Milena Büsch, Freizeit, 2022, oil on magazine pages mounted on cardboard, 57 × 43 7⁄8".

Milena Büsch, Freizeit, 2022, oil on magazine pages mounted on cardboard, 57 × 43 7⁄8".

Milena Büsch

Weekly gossip magazines based their business model on alternative facts decades before the term was coined. Trafficking in fabricated stories and semitruths about royals, celebrities, and sometimes even the family next door, these publications phrase their speculative tales in the conditional and tread the fine line between boosting sales and avoiding lawsuits.

Freizeit (Leisure; all works 2022), one of the works in Milena Büsch’s exhibition “Auto Freizeit Motor Sport,” is a painted appropriation of an array of popular German gossip mags. Twenty-five covers organized in a grid present an aggressive accumulation of orchestrated outrage and feigned compassion emphasized via big yellow headlines and loads of exclamation marks. Many photos repeat several times across magazines, as if to underline urgency. Büsch painted the images directly on the covers themselves in another act of repetition. Her painting is everything but Photorealistic; it is instead a minimum-effort imitation of the magazines’ cheap layout that inhibits any deeper interest in their content.

However, the less-than-accurate brushwork and the sheer number of covers, with their attention-seeking images and texts, allow more structural aspects to come to the fore. Gossip weeklies offer an escapist eye on the rich and royal to a predominately female, lower-income readership, and in so doing affirm the ongoing validity of the Frankfurt School’s critique of the culture industry. But Büsch prefers to let her subject speak for itself and presented a counterpart, Auto Motor Sport, based on covers of a similarly titled German car magazine. The publication has been around for almost a century, entertaining its mostly male readers with driving reports and news of car launches. The covers feature nothing but cars. Red and blue are the dominant colors. Repetitive headlines announcing vehicle reviews add a serious tone to a journalism that claims to be entirely based on facts.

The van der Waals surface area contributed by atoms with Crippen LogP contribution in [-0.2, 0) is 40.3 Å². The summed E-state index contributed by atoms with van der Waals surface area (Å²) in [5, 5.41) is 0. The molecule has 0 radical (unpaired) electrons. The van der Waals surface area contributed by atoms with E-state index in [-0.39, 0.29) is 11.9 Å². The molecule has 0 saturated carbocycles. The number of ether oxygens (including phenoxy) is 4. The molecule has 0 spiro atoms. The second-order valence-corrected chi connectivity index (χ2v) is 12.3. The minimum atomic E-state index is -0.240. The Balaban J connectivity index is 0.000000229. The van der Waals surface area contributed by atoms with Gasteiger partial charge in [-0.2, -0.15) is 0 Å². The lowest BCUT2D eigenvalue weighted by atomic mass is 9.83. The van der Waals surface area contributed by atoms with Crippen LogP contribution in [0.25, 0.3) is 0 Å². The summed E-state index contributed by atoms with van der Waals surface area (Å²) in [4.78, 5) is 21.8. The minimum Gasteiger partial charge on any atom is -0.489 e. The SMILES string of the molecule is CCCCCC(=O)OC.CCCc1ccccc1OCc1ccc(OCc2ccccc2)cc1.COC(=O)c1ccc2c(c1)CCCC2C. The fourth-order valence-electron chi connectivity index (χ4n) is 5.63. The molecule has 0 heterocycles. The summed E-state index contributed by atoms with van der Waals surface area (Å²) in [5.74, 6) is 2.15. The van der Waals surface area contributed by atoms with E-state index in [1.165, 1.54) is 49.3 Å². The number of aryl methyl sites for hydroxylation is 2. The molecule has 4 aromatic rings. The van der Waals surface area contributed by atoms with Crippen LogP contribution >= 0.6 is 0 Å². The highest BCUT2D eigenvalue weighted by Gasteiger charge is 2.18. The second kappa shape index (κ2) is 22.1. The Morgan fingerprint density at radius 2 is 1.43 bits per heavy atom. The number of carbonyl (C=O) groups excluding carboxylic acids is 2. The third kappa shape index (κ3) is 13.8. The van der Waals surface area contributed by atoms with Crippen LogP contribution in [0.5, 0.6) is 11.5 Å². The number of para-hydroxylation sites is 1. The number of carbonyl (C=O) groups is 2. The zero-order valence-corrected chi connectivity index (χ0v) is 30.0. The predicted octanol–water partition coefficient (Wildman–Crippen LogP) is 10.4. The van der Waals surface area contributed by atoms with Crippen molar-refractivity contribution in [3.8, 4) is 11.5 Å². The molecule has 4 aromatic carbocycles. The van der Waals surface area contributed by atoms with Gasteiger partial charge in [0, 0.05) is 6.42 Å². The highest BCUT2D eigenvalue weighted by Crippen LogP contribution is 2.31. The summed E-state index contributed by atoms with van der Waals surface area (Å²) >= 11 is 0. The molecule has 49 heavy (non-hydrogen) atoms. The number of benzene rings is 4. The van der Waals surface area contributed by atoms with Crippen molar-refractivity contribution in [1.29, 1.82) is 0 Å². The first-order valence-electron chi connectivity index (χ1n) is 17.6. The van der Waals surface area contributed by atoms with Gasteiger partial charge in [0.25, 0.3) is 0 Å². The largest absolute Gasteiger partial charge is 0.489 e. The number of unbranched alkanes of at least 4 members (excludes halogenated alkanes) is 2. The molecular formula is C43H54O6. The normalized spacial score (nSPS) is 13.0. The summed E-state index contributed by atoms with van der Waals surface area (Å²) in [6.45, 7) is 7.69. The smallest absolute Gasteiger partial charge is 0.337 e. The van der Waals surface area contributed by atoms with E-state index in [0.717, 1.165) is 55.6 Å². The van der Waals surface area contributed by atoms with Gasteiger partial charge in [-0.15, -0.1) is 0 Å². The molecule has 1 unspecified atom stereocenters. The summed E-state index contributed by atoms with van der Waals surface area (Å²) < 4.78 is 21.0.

Büsch previously painted over pages of a catalogue by Albert Oehlen, titling the resulting piece Doing Other Peoples Work, 2020–21. She has covered kitschy napkins and children’s carpets with oil reproductions of their motifs, maintaining her own painterly style while redepicting what was already there. Enhancing visual triggers by reproducing what is already a reproduction in itself, she creates work that functions as a kind of filtered copy. In sticking to oil painting’s tools for her own intervention in commercial-image production, she intensifies her reflection on the real, the material, and the symbolic.

Two smaller works titled after the respective German-language gossip magazines they depict, Adel privat and Adel aktuel, visualize Büsch’s interest in paintings’ dwindling truth claims. They are based on the “spot the difference” photographs in which the attentive viewer is prompted to discover small variations between a pair of images. Büsch remakes these brainteasers, which have been regular features in such German tabloids since the 1970s, in oil on magazine paper, labeling the top photo the “original” and the one with the added details the “forgery” in an allegory of the business model that led to the long-term success of these magazines.

The magazines Büsch deals with are often ridiculed, yet they generate high returns. Büsch literally works her way over them. Disguising the originals with something very similar, she looks at what this might reveal about ubiquitous image production and its pervasive success formulas.